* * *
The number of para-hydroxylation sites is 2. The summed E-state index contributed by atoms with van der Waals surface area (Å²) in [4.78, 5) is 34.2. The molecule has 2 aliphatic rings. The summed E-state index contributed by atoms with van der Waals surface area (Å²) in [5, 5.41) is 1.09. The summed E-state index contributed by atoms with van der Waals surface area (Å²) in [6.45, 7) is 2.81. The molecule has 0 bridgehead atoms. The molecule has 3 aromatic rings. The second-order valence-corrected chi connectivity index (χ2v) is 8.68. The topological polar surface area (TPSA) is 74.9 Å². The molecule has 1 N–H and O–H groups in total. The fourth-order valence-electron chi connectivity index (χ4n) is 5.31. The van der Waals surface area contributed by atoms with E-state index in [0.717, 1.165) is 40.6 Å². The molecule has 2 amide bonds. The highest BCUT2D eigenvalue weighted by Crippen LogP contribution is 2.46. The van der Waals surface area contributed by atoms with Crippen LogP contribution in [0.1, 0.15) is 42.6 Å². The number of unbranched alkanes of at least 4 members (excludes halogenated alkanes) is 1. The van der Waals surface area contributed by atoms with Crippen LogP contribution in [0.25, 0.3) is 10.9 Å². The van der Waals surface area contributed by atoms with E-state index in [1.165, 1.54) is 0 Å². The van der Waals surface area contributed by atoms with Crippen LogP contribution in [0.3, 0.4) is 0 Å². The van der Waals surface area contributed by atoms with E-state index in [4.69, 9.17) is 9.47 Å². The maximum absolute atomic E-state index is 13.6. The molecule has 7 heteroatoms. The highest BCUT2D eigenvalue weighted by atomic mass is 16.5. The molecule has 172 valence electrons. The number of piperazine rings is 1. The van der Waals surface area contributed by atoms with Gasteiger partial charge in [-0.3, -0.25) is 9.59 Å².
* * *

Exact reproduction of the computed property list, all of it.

The number of para-hydroxylation sites is 2. The summed E-state index contributed by atoms with van der Waals surface area (Å²) in [4.78, 5) is 34.2. The molecule has 2 aliphatic rings. The summed E-state index contributed by atoms with van der Waals surface area (Å²) in [5, 5.41) is 1.09. The summed E-state index contributed by atoms with van der Waals surface area (Å²) in [6.45, 7) is 2.81. The molecule has 0 bridgehead atoms. The molecule has 3 aromatic rings. The second-order valence-corrected chi connectivity index (χ2v) is 8.68. The topological polar surface area (TPSA) is 74.9 Å². The molecule has 1 N–H and O–H groups in total. The fourth-order valence-electron chi connectivity index (χ4n) is 5.31. The van der Waals surface area contributed by atoms with E-state index in [0.717, 1.165) is 40.6 Å². The molecule has 2 amide bonds. The highest BCUT2D eigenvalue weighted by Crippen LogP contribution is 2.46. The van der Waals surface area contributed by atoms with Crippen LogP contribution in [0.1, 0.15) is 42.6 Å². The number of unbranched alkanes of at least 4 members (excludes halogenated alkanes) is 1. The van der Waals surface area contributed by atoms with Crippen LogP contribution in [0.25, 0.3) is 10.9 Å². The van der Waals surface area contributed by atoms with E-state index in [1.165, 1.54) is 0 Å². The van der Waals surface area contributed by atoms with Crippen LogP contribution in [0.3, 0.4) is 0 Å². The van der Waals surface area contributed by atoms with E-state index in [4.69, 9.17) is 9.47 Å². The maximum absolute atomic E-state index is 13.6. The molecule has 7 heteroatoms. The highest BCUT2D eigenvalue weighted by atomic mass is 16.5. The molecule has 172 valence electrons. The number of piperazine rings is 1. The van der Waals surface area contributed by atoms with Gasteiger partial charge in [-0.3, -0.25) is 9.59 Å².